Foraging for Sustainability and Nourishment: Spotlight Garlic Mustard

By Staff

by Linda Conroy

Garlic Mustard (Alliaria petiolata) is a plant that is often identified as a nuisance. Gardeners and farmers work to eradicate it and fail to see the potential food source that this plant offers. While I understand that it is quite vigorous and it does exude sinigrin a  chemical  that inhibits other plants, I also know that the abundance of this plant invites a culinary adventure and an opportunity to harvest rather than weed. The shift in intention can make all the difference in our relationship and connection to the earth.

For over two decades I have taught a program titled choosing herbal remedies for sustainability. This approach to working with the earth and plants, also called regenerative agriculture, can be applied to herbalism and foraging.  Practicing Regenerative Herbalism is an approach that promotes conservation and rehabilitation. By harvesting plants like Garlic Mustard including the  roots, seeds, we can harvest an abundant food source and restore areas so that other plants can thrive.

In addition to actively working with the plants, we can also trust that nothing is stagnant. Plant communities inevitably fall into line with the environment and garlic mustard is no exception.  Researchers have found that once established the concentrations of sinigrin in garlic mustard decreases, demonstrating evolutionary change. They predict that garlic mustard will fall into harmony with native species, which will be able to re-colonize invaded areas.

In the meantime, as a forager and participant in the process, I can harvest and ingest this nutrient dense plant. Garlic mustard is a good source of fiber as well as vitamin A precurors, vitamin C and E and some of the B vitamins. In addition it contains potassium, calcium, magnesium, selenium, copper, iron and manganese as well as omega-3 fatty acids. Combining plants with oil or vinegar is a good way to potentiate nutrients and render them bioavailable to the body. While I enjoy the leaves in salads and cooked with other wild greens in season. I also like to preserve the entire plant.  Below are a few recipes that I enjoy.

Garlic Mustard Root and/or Leaf Infused Vinegar

Garlic Mustard Root Vinegar

Harvest the entire plant. I take two baskets into the field, so that I can put leaves in the one and roots in the other. By doing this, I keep soil off of the leaves and only need to wash the roots when I prepare the vinegar.

Once the roots are washed, chop the leaves and roots into small pieces. Fill a jar to the top with plant material.  I just eye up the amount of plant material and choose the right size jar. Pour vinegar over the plant material. I like to use raw apple cider vinegar. For infused vinegars I like to use plastic lids as vinegar will rust the lids. Label your preparation with the plant name (include the botanical name, as looking it up and writing it down is the only way you will learn this) and the date. Let this sit for 4-6 weeks. The resulting vinegar will be spicy and can be added to dressings, sauces, broths and wherever you would enjoy a spicy vinegar.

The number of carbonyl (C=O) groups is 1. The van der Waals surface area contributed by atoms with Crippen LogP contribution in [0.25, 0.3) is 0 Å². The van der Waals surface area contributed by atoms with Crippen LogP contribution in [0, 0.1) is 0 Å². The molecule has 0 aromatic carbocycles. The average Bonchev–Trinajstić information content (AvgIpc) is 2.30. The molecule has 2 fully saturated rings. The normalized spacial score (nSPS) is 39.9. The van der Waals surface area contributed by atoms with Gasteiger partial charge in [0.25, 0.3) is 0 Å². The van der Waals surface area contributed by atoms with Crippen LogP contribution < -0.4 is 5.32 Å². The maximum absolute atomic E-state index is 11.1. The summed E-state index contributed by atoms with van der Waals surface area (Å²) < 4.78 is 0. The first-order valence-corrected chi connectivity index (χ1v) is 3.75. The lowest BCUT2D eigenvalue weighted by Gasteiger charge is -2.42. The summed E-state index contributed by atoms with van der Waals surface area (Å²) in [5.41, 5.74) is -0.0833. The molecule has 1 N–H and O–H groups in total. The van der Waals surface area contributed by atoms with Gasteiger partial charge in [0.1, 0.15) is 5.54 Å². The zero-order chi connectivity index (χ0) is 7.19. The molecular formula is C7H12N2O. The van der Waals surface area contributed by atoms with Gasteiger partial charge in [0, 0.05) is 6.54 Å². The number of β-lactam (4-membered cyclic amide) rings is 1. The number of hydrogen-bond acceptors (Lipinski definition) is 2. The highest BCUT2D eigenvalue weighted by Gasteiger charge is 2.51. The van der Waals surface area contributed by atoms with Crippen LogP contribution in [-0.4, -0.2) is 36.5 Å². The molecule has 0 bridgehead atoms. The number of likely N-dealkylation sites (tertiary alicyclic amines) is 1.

Dill Pickles with Garlic Mustard Seeds

(you can use this brine for other vegetables as well i.e. green beans, zucchini,

squash, radishes are some examples)

Ingredients and supplies

-non-iodized salt ( I like to use sea salt) ¼ cup for every gallon of water

-grape leaves (other options include oak or horseradish leaves as well as alum) these ingredients

help to keep vegetables firm.


-garlic mustard seeds (mustard seeds are often added to pickles and you can add any mustard seed that you have available)


-fresh dill heads or dried seeds

-pickling cucumbers


-ceramic crock or gallon jar

Make salt brine by boiling the water and pouring it over the sea salt. Set aside to cool. Put garlic, onions

and dill on the bottom of the crock or jar. Place cucumbers on top of these and then place a layer of leaves

on top to cover. Repeat these layers until your crock or jar is full, leaving a ¼ of an inch space.

When it is cool pour salt brine over the layers to cover.

Put a plate or other container inside the crock or jar to keep the vegetables below the brine. Put a

cheesecloth with a rubber band around it on the top. Keep in a cool place for 2-4 weeks. Skim any mold

that forms on a daily basis. After 2-4 weeks store in a cool place or in the refrigerator up to 6 months.

Garlic Mustard Paste (Pesto)

2 cups chopped garlic mustard leaves

2/3 cup olive oil

2 TBS lemon juice

Pinch of salt to taste

Combine these two ingredients and blend them in a food processor or blender until smooth. Add the lemon juice and salt, blend again and adjust to taste.

I put this paste in 4 ounce jars and freeze it for later use.

The paste can be used in soups, sauces, dressings, dips, spreads, eggs and stir fry vegetables. I like to think of it as a spice. If I want to add cheese or nuts, and use this as a pesto, I will add these right before I am going to prepare it.

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